Some recent cases have suggested appellate courts might be more receptive to challenges to arbitration awards than in the past. But the Second District Court of Appeal swung hard in the other direction in *McQueen v. Huang* (D2d8 Mar. 4, 2022 no. B304645) 2022 WL 630606. The court sanctioned the appellant and his counsel over $38,000 for challenging an arbitrator’s award for legal error. Mere legal error is not a ground to overturn an arbitration award, so the appeal was doomed from the start. The court also pointed to appellant’s “gamesmanship” in the trial court.
The plaintiff-appellant sued defendants for a breach of a contract to sell real property to the appellant. The matter was arbitrated, though after a circuitous route, due to the appellant’s many efforts to avoid arbitration. (He first sued in federal court; the federal court ordered arbitration; the appellant took an appeal from that order, but it was a nonappealable order; he then unsuccessfully moved to compel mediation; he later filed in Superior Court and, once there, moved to compel arbitration, claiming it was defendants who were refusing to arbitrate.)
The arbitrator found the contract was void and dismissed the appellant’s complaint. The appellant claimed this ruling exceeded the arbitrator’s powers because how can the arbitrator void the arbitration agreement without undermining his very authority to arbitrate the dispute?
The Court of Appeal not only rejected this argument, it sanctioned the appellant and his counsel over $38,000 for taking a frivolous appeal.
Why did the court impose such steep sanctions? After all, the appellant’s argument seemed to have at least plausible merit: the trial court had found the arbitration agreement to be valid, but the arbitrator found the agreement not to be valid, so certainly something seems at least a little amiss.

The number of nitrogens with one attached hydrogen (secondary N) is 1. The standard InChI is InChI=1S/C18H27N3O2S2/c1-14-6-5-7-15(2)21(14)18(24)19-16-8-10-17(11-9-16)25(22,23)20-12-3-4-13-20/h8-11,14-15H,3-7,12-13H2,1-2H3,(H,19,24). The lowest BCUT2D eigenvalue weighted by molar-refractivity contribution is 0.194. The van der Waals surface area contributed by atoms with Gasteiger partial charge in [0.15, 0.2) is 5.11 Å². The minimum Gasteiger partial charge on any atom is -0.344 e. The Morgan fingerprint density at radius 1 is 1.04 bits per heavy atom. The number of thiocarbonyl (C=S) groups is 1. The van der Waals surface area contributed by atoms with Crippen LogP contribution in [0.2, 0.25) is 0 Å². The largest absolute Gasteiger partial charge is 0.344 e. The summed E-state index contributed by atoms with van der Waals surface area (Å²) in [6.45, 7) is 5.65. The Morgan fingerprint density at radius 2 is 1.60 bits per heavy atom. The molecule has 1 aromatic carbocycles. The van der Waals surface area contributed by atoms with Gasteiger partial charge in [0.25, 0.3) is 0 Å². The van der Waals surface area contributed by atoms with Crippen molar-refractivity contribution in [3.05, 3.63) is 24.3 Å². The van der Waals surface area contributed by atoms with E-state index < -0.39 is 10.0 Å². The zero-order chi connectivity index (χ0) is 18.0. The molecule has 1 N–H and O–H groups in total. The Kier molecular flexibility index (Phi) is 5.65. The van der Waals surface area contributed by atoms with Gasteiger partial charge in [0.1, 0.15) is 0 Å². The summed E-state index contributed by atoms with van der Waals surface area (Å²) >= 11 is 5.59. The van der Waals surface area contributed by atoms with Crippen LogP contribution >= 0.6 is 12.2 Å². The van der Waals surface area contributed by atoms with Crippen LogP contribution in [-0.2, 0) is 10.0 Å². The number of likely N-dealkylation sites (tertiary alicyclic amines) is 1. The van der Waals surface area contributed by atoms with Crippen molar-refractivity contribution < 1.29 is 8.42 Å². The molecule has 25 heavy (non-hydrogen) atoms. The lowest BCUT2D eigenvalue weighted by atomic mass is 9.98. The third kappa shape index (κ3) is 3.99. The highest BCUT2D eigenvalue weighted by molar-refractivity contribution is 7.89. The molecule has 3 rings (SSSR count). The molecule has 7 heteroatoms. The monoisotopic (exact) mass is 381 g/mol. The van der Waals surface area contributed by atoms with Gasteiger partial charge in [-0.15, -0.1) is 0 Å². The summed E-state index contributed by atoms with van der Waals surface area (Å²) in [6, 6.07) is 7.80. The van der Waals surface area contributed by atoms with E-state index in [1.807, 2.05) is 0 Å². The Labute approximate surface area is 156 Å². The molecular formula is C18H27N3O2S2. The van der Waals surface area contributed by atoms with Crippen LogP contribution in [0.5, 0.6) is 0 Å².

The Court of Appeal did reject appellants argument, but not so forcefully that sanctions would follow from this alone. Instead, the bad faith litigation tactics in the trial court seemed to play a large role in the imposition of appellate sanctions.
First, the court noted that the appellant had never raised the argument in the trial court, so it was forfeited on appeal. (See Mundy v. Lenc (2012) 203 Cal.App.4th 1401, 1406 [“ ‘As a general rule, failure to raise a point in the trial court constitutes ... waiver and appellant is estopped to raise that objection on appeal.’ ”].) Failing to raise the argument first in the trial court was in violation of bedrock rules of appellate procedure. (Mundy v. Lenc, supra, 203 Cal.App.4th at p. 1406.)
Second, the court rejected the appellants implicit argument that the arbitrator lacked the power to find the agreement unenforceable. The court did not cite authorities directly on point, but did cite Gueyffier v. Ann Summers, Ltd. (2008) 43 Cal.4th 1179, 1184 for the general proposition that arbitrators “have the power to decide any question of contract interpretation, historical fact or general law necessary, in the arbitrator's understanding of the case, to reach a decision,” and that ‘ “[t]he arbitrator's resolution of these issues is what the parties bargained for in the arbitration agreement.” ’ [Citations.]” And besides, even if the arbitrator had erred, “Inherent in [the arbitrator’s] power is the possibility the arbitrator may err in deciding some aspect of the case. Arbitrators do not ordinarily exceed their contractually created powers simply by reaching an erroneous conclusion on a contested issue of law or fact, and arbitral awards may not ordinarily be vacated because of such error.” (Id.)